Interprofessional Community Workshop Gives MPH Students Chance to Practice Skills for Success
Working with diverse teams is an essential skill for public health professionals. Public health issues are multifaceted and can span several domains including healthcare, housing, education, transportation, and finance. For this reason, public health practitioners must be able to work with professionals from a variety of backgrounds. The Interprofessional Education Collaborative (IPEC) guides curriculum for healthcare professionals including public health practitioners to ensure that students have opportunities to learn and practice interprofessional communication. Guided by IPEC competency domains, an Interprofessional Community Workshop (IPCW) took place on March 16th, 2019, giving second year MPH students experience working in collaborative groups.
Among the attendees were 28 MPH students and 9 community partners from domains such as transportation, faith-based organizations, healthcare, business, aging, technology, literacy, local YMCA, and county environmental services. Students started the day on the Light Rail, interviewing people in various neighborhoods to learn how the new transportation infrastructure has affected their neighborhood. The information gleaned from these interviews was used in an afternoon breakout session with community partners. Students and community partners worked together in groups of 5-7 to recommend ways in which the Department of Public Health Sciences can work with the Charlotte community to improve residents’ social mobility, a major problem in Charlotte. One recommendation was to have student involvement with community agencies early on in their degree to better prepare them to work with the community on key issues like social mobility. In response, the Graduate Public Health Association, a student-led organization, increased members’ level of service to 5 hours of service to community organizations or events each semester to better help students connect with the community.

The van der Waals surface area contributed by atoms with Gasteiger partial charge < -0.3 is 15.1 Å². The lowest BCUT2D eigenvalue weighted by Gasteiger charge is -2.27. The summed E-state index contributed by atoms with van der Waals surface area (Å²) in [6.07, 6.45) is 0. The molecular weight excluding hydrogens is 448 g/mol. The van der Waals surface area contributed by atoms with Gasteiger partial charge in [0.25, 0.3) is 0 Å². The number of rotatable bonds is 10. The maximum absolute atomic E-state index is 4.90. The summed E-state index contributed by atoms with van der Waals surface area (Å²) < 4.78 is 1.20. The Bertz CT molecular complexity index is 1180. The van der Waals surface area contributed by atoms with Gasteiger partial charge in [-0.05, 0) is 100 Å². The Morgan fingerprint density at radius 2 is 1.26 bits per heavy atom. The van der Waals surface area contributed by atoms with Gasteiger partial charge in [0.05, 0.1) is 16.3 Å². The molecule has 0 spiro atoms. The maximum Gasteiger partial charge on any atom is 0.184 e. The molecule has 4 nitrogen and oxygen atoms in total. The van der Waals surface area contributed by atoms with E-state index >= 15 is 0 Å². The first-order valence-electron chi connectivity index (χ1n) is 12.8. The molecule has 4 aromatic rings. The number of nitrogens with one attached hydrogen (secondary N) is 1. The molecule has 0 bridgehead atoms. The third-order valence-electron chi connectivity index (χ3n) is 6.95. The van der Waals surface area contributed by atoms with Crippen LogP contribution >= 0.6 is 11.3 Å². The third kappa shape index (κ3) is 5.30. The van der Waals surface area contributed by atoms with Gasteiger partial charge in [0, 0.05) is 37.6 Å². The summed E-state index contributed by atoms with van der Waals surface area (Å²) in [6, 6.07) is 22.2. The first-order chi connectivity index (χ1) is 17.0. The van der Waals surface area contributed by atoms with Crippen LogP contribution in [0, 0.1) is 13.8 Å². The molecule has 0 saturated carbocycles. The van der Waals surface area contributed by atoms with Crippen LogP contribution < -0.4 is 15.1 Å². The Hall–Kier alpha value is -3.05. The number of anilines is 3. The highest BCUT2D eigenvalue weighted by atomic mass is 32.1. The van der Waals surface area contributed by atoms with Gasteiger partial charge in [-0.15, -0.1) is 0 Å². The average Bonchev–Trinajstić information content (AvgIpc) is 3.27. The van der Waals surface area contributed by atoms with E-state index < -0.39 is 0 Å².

The Department of Public Health Sciences is committed to providing opportunities for students across all programs in professional and interprofessional experiences. Ideas and observations from the first IPCW will be used to plan future projects where students can collaborate with other healthcare educators, including medical students, nurses, pharmacy students, and community professionals. Our aim is to create the most meaningful learning experiences possible for students, community partners, and Charlotte.